Eskom wants another R23 billion

Picture: Michel Bega

Picture: Michel Bega

“From a financial sustainability perspective it goes without saying that an organisation cannot save its way out”.

Through a special application to the National Energy Regulator SA, Eskom has appealed for almost R23 billion from taxpayers to recoup money it overspent in the 2013/2014 financial year.

During the first day of public hearings in Cape Town yesterday [Monday] Eskom’s Chief Financial Officer Anoj Singh said the power utility was “entitled” to the R22.8 billion overspent.

“From an economy perspective we have generated electricity and we have incurred costs. From a financial sustainability perspective it goes without saying that an organisation cannot save its way out,” he said.

The amount asked for through the Regulatory clearing Account (RCA) meant an additional 8% to already scheduled 8% yearly increase on the current tariff structure already agreed to in the Multi Year Price Determination (MYPD) in 2013 up to 2018.

This may mean that if acceded to the cost of electricity will be just under 17% more than last year.

The R22.8 billion includes R11.7bn for revenue variance, R8bn for open cycle gas turbine (OCGT) costs, R2.4bn for other primary energy costs, R2bn for coal burn and R1.7bn for independent power producer extra purchases.

There was also a revenue shortfall.

This was attributed in part to more consumers switching to OCGT (diesel) for alternative electricity supply as a result of load-shedding and outages.

Leslie Rencontre, the director of electricity services, said the bulk of the R22.8bn adjustment was made up of reduced revenues of R11.7bn and increased primary energy costs of R14.4bn.

“If Eskom are granted the full R22.8bn adjustment, it will mean an additional 8.6% increase in Eskom tariffs over and above the already approved MYPD… increase of 8%. This will mean all Cities will face at least a 16% Eskom increase in July 2016.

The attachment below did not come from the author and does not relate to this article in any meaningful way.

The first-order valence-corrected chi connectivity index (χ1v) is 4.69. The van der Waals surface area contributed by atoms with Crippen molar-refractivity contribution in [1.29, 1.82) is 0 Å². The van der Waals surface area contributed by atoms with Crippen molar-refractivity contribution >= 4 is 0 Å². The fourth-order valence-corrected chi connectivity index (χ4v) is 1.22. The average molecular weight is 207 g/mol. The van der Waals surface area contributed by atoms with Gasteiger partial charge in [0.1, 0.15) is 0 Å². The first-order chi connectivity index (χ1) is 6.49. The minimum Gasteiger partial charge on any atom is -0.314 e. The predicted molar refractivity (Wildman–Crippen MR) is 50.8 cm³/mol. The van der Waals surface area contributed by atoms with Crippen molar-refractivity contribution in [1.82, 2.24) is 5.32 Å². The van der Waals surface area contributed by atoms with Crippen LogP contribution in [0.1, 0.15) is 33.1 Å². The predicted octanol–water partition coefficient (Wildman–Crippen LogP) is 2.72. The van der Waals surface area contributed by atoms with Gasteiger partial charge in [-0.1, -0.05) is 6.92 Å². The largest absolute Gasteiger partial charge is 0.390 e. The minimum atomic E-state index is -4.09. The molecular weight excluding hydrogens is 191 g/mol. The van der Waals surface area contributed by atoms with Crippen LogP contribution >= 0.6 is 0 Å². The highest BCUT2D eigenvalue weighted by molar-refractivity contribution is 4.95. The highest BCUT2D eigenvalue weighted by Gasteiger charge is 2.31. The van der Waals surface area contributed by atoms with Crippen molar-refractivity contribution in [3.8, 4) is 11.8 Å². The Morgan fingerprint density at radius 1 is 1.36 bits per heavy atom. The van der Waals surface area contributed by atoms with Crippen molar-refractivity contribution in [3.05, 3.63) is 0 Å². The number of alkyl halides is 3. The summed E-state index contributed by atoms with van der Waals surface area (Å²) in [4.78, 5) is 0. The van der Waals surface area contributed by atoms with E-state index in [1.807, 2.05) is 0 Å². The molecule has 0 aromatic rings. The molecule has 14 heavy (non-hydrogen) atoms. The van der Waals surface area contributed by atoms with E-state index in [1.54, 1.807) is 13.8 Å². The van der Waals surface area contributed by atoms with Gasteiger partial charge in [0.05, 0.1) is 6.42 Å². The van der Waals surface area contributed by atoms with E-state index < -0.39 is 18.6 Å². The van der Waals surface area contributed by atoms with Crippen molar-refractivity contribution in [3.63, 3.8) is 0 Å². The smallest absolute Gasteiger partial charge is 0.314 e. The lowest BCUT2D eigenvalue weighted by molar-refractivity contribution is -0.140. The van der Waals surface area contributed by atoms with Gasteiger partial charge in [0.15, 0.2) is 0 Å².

The Eskom increase would need to be passed onto City customers through increased City electricity tariffs from 1 July.

“Electricity prices are already high for business and residential consumers including the poor. Any additional increase approved by NERSA will have a further negative impact on Cape Town’s economy and all its customers,” he said.

Rencontre said the city of Cape Town’s electricity sales were 22% less than in 2006/7 than the projected reduction.

He predicted that as tariff prices increased and consumers could not pay there would be an increase in electricity theft.

SA Local Government Association (Salga) said it did not make sense to reward a parastatal for doing the job it was paid to do.

Happy Khambule from Project 90 by 2030 said the RCA application, if approved, would mean consumers would be double charged.

Following public hearings in Midrand in early February, Nersa is due to announce its decision on 22 February.


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